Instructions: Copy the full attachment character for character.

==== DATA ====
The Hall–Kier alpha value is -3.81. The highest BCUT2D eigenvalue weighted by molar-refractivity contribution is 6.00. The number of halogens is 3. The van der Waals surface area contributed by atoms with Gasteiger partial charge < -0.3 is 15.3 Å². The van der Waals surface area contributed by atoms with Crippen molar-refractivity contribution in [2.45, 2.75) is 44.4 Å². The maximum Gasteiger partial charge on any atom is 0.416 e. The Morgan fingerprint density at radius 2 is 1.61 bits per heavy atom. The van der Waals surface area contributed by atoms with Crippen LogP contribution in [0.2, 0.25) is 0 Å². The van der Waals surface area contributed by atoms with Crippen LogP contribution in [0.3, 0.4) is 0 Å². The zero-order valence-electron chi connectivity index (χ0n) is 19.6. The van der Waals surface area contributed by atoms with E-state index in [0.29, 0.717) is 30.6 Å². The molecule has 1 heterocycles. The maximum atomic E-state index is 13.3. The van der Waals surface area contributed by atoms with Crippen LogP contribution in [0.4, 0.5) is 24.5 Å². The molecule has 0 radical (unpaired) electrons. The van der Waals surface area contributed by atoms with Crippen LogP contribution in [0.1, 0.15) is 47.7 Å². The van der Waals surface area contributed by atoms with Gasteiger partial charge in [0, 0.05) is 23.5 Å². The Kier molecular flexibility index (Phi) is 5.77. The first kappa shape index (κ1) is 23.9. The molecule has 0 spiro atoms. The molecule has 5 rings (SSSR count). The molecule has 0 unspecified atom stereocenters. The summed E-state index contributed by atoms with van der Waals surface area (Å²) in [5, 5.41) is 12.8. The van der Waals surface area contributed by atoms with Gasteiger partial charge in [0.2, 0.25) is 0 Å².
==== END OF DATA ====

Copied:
The Hall–Kier alpha value is -3.81. The highest BCUT2D eigenvalue weighted by molar-refractivity contribution is 6.00. The number of halogens is 3. The van der Waals surface area contributed by atoms with Gasteiger partial charge < -0.3 is 15.3 Å². The van der Waals surface area contributed by atoms with Crippen molar-refractivity contribution in [2.45, 2.75) is 44.4 Å². The maximum Gasteiger partial charge on any atom is 0.416 e. The Morgan fingerprint density at radius 2 is 1.61 bits per heavy atom. The van der Waals surface area contributed by atoms with Crippen LogP contribution in [0.2, 0.25) is 0 Å². The van der Waals surface area contributed by atoms with Crippen LogP contribution in [0.3, 0.4) is 0 Å². The zero-order valence-electron chi connectivity index (χ0n) is 19.6. The van der Waals surface area contributed by atoms with E-state index in [0.29, 0.717) is 30.6 Å². The molecule has 1 heterocycles. The maximum atomic E-state index is 13.3. The van der Waals surface area contributed by atoms with Crippen LogP contribution in [0.4, 0.5) is 24.5 Å². The molecule has 0 radical (unpaired) electrons. The van der Waals surface area contributed by atoms with Crippen LogP contribution in [0.1, 0.15) is 47.7 Å². The van der Waals surface area contributed by atoms with Gasteiger partial charge in [0, 0.05) is 23.5 Å². The Kier molecular flexibility index (Phi) is 5.77. The first kappa shape index (κ1) is 23.9. The molecule has 0 spiro atoms. The molecule has 5 rings (SSSR count). The molecule has 0 unspecified atom stereocenters. The summed E-state index contributed by atoms with van der Waals surface area (Å²) in [5, 5.41) is 12.8. The van der Waals surface area contributed by atoms with Gasteiger partial charge in [0.2, 0.25) is 0 Å².